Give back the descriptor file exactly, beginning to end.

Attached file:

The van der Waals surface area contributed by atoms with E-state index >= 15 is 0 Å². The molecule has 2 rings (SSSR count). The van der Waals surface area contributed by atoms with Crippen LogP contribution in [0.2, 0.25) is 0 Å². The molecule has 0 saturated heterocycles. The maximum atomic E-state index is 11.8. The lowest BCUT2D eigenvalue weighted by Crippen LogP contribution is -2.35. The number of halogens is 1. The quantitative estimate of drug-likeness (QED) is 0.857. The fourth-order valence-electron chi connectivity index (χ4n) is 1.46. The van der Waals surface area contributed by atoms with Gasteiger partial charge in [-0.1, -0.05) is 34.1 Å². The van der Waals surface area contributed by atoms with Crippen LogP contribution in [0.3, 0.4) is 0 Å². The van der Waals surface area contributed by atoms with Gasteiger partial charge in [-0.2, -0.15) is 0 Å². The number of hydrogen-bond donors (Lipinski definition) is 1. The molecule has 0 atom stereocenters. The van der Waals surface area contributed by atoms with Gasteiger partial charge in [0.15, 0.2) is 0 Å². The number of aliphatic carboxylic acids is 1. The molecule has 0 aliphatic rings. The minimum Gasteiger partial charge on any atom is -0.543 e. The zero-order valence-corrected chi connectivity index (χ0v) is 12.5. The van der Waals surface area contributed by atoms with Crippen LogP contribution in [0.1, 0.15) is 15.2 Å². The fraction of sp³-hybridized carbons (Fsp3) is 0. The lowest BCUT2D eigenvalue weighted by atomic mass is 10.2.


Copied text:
The van der Waals surface area contributed by atoms with E-state index >= 15 is 0 Å². The molecule has 2 rings (SSSR count). The van der Waals surface area contributed by atoms with Crippen LogP contribution in [0.2, 0.25) is 0 Å². The molecule has 0 saturated heterocycles. The maximum atomic E-state index is 11.8. The lowest BCUT2D eigenvalue weighted by Crippen LogP contribution is -2.35. The number of halogens is 1. The quantitative estimate of drug-likeness (QED) is 0.857. The fourth-order valence-electron chi connectivity index (χ4n) is 1.46. The van der Waals surface area contributed by atoms with Gasteiger partial charge in [-0.1, -0.05) is 34.1 Å². The van der Waals surface area contributed by atoms with Crippen LogP contribution in [0.3, 0.4) is 0 Å². The van der Waals surface area contributed by atoms with Gasteiger partial charge in [-0.2, -0.15) is 0 Å². The number of hydrogen-bond donors (Lipinski definition) is 1. The molecule has 0 atom stereocenters. The van der Waals surface area contributed by atoms with Gasteiger partial charge in [0.15, 0.2) is 0 Å². The number of aliphatic carboxylic acids is 1. The molecule has 0 aliphatic rings. The minimum Gasteiger partial charge on any atom is -0.543 e. The zero-order valence-corrected chi connectivity index (χ0v) is 12.5. The van der Waals surface area contributed by atoms with Crippen LogP contribution in [0.1, 0.15) is 15.2 Å². The fraction of sp³-hybridized carbons (Fsp3) is 0. The lowest BCUT2D eigenvalue weighted by atomic mass is 10.2.